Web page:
You don’t need to be lucky to succeed in business. Achieving your goals requires careful planning, plenty of courage, perseverance in the face of obstacles, and the ability to learn from your mistakes. Most of all, you need to focus on what Marcus Lemonis calls the 3 Ps of business: people, process, product.
Why are the 3 Ps of business so important? Without good people in the right roles, your small business will struggle to serve customers, dampening your potential revenue. If you don’t put effective processes in place for sales, production, billing, accounting and customer relationship management (CRM), your overhead costs will increase, reducing profitability. And if you don’t have products or services that meet the needs of your market, it won’t be long before your small business is forced to close its doors.
Through the years, Marcus’ advice has helped dozens of small businesses gain a better understanding of their people, processes and products. For example, he consulted with two friends who launched an eco-friendly, all-natural line of cleaning products.
Although their small business was growing, Marcus realized that their brand needed a fresh approach, as the individual products were given people’s first names, for a kitschy approach, rather than a moniker that represented the type of product and its benefits. In addition, their processes needed a complete overhaul, as the team was hand bottling each product.
Tips on People
People form the foundation for any successful small business. “Businesses are based on relationships and relationships are based on people,” says Marcus, “So, surround yourself with good people.”
That wasn’t the case at a Los Angeles company offering pet grooming, boarding and products. Even though most employees were dedicated to their work, the owner kept them on a short leash, blaming them for mistakes, and treating them worse than the four-legged guests in their kennels. So, Marcus was not surprised to learn the small business was struggling. After all, it illustrates his thinking: “The customer is not No. 1 to me. They’re No. 2, right behind the employee.”
People issues can also come into play at the top of the organization, especially in family-run businesses. For instance, Marcus found that one of the reasons a New York retailer was struggling was the difference in opinion between the father, who lived in Florida, and the son, who managed the store. Marcus also talked with the co-owners of a manufacturing company in Georgia founded when they were husband and wife. But after they divorced, the emotional rancor and conflict was hurting the business. As Marcus says, “If you have trust with somebody, it can survive any downturn, any mistake, any problem. And if you don’t have trust, it won’t matter how good the business is. It will fall apart eventually.”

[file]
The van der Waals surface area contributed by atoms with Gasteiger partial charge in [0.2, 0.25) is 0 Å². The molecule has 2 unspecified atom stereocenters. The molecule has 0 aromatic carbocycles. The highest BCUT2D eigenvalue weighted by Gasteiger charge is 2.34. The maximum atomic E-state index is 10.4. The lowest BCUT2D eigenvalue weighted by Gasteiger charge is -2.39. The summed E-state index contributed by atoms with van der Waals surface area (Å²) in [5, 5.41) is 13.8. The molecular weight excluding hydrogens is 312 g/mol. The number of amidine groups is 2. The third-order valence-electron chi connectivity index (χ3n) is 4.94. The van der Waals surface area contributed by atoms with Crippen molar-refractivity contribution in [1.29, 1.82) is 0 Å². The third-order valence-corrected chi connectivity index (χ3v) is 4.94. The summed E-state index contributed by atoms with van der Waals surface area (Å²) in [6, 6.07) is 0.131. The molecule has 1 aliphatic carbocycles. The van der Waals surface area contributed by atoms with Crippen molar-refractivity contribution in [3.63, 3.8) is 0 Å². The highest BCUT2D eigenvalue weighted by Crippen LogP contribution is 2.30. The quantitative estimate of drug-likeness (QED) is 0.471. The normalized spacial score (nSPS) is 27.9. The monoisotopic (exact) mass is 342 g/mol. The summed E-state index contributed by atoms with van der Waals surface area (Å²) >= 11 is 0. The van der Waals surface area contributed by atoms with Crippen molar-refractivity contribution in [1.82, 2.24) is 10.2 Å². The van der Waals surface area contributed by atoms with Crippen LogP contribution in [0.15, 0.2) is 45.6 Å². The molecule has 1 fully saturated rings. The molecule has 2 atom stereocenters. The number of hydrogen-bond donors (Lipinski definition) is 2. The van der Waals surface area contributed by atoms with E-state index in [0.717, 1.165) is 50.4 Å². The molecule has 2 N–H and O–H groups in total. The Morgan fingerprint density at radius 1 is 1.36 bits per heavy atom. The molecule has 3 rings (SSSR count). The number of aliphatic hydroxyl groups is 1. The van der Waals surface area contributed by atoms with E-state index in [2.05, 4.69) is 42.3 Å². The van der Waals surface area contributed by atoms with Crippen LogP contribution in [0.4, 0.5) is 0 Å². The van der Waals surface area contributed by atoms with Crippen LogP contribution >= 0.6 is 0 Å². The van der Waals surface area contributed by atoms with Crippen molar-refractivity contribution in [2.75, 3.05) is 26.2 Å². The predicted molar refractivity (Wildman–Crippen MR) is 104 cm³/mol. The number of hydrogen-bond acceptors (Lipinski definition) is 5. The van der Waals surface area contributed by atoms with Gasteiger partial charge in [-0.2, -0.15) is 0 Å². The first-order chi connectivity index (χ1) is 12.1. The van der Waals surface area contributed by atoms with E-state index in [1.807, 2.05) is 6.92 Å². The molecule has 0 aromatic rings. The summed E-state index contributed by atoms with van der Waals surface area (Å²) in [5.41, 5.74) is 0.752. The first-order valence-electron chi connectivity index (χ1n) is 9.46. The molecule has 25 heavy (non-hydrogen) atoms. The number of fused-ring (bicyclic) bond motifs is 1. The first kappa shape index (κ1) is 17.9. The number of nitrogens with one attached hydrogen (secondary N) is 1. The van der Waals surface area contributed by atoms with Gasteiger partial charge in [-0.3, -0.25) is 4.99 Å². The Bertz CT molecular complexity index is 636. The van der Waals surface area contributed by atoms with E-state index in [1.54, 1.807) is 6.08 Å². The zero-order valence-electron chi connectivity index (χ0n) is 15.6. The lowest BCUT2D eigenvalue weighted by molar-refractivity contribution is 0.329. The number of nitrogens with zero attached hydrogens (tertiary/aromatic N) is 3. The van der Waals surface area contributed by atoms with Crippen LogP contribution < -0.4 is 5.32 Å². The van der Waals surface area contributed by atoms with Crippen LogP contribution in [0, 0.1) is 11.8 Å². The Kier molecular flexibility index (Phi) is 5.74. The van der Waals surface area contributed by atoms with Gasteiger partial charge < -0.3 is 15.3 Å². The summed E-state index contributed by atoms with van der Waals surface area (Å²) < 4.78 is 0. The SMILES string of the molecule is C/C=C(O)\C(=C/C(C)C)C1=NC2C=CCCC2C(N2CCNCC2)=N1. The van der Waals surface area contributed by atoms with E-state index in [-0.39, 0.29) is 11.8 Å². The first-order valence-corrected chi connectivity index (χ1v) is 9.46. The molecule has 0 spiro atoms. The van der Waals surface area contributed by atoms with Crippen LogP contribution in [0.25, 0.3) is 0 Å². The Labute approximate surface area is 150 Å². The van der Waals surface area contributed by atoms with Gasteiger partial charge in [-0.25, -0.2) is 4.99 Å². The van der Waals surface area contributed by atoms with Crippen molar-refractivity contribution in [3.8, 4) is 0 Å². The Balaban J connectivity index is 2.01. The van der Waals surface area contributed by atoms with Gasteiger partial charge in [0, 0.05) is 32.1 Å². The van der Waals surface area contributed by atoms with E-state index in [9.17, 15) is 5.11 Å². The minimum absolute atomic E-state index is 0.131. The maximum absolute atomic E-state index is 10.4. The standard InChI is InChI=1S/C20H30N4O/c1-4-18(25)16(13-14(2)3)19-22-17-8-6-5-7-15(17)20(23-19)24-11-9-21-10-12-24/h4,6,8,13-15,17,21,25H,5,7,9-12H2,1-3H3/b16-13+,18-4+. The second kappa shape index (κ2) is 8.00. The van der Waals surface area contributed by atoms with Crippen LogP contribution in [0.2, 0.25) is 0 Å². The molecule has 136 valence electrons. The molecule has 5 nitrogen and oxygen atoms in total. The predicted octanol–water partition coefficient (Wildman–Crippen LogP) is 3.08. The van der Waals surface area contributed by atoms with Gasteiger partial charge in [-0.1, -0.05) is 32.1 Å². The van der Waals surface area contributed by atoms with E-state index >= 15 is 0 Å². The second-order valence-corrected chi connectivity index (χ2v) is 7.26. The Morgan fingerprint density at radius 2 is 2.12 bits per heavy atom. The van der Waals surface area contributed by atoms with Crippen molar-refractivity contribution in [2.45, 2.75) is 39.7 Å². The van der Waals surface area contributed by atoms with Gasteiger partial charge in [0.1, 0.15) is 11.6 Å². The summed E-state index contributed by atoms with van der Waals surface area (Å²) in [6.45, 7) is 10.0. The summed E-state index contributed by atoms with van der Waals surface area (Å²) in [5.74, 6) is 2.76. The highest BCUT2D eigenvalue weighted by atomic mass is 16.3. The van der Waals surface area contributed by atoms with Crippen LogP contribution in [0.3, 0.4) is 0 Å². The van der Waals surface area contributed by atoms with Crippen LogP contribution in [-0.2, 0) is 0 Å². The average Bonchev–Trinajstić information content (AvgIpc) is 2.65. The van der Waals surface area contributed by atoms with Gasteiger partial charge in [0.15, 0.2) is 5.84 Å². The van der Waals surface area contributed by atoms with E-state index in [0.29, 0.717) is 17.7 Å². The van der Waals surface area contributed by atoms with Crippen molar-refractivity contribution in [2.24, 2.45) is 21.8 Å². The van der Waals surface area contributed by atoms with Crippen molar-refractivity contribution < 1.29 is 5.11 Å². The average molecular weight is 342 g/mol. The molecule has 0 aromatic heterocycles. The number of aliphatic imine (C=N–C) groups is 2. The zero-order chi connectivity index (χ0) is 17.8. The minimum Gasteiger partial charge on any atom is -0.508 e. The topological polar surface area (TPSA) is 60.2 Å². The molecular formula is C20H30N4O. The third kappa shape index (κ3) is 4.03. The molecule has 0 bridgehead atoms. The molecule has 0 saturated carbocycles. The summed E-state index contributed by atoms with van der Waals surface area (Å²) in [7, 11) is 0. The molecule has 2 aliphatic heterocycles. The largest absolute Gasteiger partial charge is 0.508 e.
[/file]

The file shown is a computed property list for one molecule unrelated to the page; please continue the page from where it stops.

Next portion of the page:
- Recruit, hire and retain good people from diverse backgrounds who fit into your organization.
- Put them into the right roles.
- Offer your people opportunities to learn new skills and advance their careers.
- Create a positive work environment that encourages people to do their best.
- Insist on accountability and monitor individual and team performance.
- Provide clear feedback and don’t play the blame game.
Tips on Process
Why is process the second of the 3 Ps of business? It’s because your people need to work in the most efficient and productive manner.
That means looking at your operational processes carefully to understand every step from receiving an order to delivering the finished product or service. As Marcus says, “Control your cash, stick to your core business, and know your numbers.”
That wasn’t the case for a Georgia-based cooler company until Marcus stepped into the picture. The owner had developed an excellent line of high-quality coolers, but the company was losing money. One of the key reasons: lack of an effective inventory system in a disorganized warehouse. That led Marcus to educate the owner about the importance of improving the inventory process in order to improve profitability for the innovative business.